Home > Construction will start at Whitehaven’s Maules Creek mine next week

Construction will start at Whitehaven’s Maules Creek mine next week

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article image Preparation of the Maules Creek mine site will begin next week.
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Whitehaven Coal have received final approval to develop its $766 million Maules Creek mine.

The company announced the final approvals needed to begin construction had been granted by the Federal Government and said preparation of the mine site would begin next week.

The project gained approval in February subject to strict environmental conditions.

Whitehaven’s managing director Paul Flynn said the mine represented a key investment in the region.

"The project is one of the most significant investments currently underway in regional NSW," he said in a statement.

"It expects to employ 340 full time equivalent employees and contractors in the construction phase and approximately 470 during ongoing operations."

The Maules Creek open cut mine is a key growth project for Whitehaven and is predicted to double the company’s annual production, making Whitehaven the largest coalminer in the Gunnedah Basin.

The project will produce about 60 per cent semi-soft coking coal, and 40 per cent high-quality thermal coal.

Once at full production, Maules Creek will produce 13 million tonnes annually, of which 10.5 million tonnes will be saleable coal.

The Maules Creek project has received support from the Narrabri Shire Council, with mayor Conrad Bolton describing it as a big win for the regional economy.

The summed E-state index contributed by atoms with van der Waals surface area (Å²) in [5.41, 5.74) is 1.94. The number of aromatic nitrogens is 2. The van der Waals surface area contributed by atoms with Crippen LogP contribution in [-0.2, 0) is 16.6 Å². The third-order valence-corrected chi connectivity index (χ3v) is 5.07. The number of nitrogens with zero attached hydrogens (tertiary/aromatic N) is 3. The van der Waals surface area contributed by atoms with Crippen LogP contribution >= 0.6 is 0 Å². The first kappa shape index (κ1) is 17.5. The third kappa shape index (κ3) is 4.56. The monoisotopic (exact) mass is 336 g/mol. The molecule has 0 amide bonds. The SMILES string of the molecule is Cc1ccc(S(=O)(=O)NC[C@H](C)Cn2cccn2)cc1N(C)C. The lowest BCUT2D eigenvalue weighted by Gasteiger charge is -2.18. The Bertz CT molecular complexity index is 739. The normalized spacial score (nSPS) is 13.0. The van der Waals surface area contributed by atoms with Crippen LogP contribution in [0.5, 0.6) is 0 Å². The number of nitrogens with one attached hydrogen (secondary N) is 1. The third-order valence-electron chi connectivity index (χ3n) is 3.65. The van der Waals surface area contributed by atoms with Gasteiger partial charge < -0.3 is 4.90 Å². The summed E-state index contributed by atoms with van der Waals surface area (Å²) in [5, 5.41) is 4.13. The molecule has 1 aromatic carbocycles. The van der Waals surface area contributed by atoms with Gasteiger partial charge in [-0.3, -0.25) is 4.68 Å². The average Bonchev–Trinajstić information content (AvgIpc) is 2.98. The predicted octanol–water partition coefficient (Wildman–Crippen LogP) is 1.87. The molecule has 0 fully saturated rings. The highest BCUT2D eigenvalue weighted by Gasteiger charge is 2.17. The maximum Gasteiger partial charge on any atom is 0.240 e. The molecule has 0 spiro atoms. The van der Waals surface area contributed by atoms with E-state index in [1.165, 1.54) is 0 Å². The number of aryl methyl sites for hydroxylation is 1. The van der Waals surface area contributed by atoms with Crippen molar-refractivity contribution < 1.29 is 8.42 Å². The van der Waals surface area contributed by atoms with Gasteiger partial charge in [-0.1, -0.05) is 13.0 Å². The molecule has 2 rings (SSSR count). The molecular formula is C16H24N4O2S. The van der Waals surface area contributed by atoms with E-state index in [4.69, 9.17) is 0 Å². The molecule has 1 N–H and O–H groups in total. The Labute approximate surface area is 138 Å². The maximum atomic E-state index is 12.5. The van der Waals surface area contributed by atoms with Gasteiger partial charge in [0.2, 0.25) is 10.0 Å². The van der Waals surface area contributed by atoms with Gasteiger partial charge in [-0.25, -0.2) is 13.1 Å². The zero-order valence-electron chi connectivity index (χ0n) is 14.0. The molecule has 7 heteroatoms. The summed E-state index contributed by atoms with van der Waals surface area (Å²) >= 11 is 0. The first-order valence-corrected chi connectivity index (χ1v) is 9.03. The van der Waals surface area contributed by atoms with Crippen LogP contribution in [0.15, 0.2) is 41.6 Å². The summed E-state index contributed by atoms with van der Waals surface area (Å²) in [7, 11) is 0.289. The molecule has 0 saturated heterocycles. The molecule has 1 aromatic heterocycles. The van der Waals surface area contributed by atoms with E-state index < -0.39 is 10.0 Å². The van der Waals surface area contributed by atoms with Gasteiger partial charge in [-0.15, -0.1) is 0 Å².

However the mine has also seen fierce protest from some members of the local community.

Long term resident and farmer Phil Laird said the mine would impact on the natural environment.

‘‘We don’t want this area to become the next Hunter Valley,’’ Leard said.

‘‘Between them, Maules Creek and Boggabri mines will account for more than 4000hectares of the 7500-hectare Leard State Forest, leaving massive final voids that the scientific experts said should be filled in.

‘‘Environmentally, the mines will devastate various native species including koalas and swift parrots, and as farmers, we are concerned about the damage the mines will do to the surrounding aquifers.’’

While earlier this year, activist Jonathan Moylan temporarily wiped $314 million off Whitehaven’s market value when he issued a fake press release stating ANZ had withdrawn a $1.2 billion loan to fund the project.

Moylan has since been charged over the hoax and told Australian Mining that he is willing to go to jail for his cause saying the miner shouldn’t be allowed to destroy the forest.

Vicky Validakis

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